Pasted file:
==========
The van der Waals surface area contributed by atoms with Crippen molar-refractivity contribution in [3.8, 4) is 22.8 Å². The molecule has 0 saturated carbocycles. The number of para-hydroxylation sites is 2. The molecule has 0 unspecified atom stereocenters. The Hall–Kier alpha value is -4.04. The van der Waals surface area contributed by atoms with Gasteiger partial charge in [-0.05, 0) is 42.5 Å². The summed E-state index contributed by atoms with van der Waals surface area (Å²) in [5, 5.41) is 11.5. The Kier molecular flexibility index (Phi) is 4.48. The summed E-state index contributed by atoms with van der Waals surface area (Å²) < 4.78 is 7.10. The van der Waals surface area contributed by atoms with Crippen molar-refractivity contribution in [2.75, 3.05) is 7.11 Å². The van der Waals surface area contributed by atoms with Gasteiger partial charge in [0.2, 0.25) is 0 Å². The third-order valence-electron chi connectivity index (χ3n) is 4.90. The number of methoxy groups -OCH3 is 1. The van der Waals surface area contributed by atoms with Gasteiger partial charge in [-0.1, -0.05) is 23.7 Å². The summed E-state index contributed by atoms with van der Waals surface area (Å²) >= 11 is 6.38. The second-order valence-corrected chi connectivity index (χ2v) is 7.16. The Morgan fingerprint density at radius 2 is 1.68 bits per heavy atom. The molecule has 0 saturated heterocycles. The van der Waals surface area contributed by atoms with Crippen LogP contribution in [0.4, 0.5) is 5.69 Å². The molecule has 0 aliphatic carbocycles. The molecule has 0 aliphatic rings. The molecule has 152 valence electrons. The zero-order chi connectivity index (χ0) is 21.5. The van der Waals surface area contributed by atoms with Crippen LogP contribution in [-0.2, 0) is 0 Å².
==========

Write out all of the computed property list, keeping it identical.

The van der Waals surface area contributed by atoms with Crippen molar-refractivity contribution in [3.8, 4) is 22.8 Å². The molecule has 0 saturated carbocycles. The number of para-hydroxylation sites is 2. The molecule has 0 unspecified atom stereocenters. The Hall–Kier alpha value is -4.04. The van der Waals surface area contributed by atoms with Gasteiger partial charge in [-0.05, 0) is 42.5 Å². The summed E-state index contributed by atoms with van der Waals surface area (Å²) in [5, 5.41) is 11.5. The Kier molecular flexibility index (Phi) is 4.48. The summed E-state index contributed by atoms with van der Waals surface area (Å²) < 4.78 is 7.10. The van der Waals surface area contributed by atoms with Crippen molar-refractivity contribution in [2.75, 3.05) is 7.11 Å². The van der Waals surface area contributed by atoms with Gasteiger partial charge in [0.2, 0.25) is 0 Å². The third-order valence-electron chi connectivity index (χ3n) is 4.90. The number of methoxy groups -OCH3 is 1. The van der Waals surface area contributed by atoms with Gasteiger partial charge in [-0.1, -0.05) is 23.7 Å². The summed E-state index contributed by atoms with van der Waals surface area (Å²) >= 11 is 6.38. The second-order valence-corrected chi connectivity index (χ2v) is 7.16. The Morgan fingerprint density at radius 2 is 1.68 bits per heavy atom. The molecule has 0 saturated heterocycles. The van der Waals surface area contributed by atoms with Crippen LogP contribution in [0.4, 0.5) is 5.69 Å². The molecule has 0 aliphatic carbocycles. The molecule has 0 aliphatic rings. The molecule has 152 valence electrons. The zero-order chi connectivity index (χ0) is 21.5. The van der Waals surface area contributed by atoms with Crippen LogP contribution in [-0.2, 0) is 0 Å².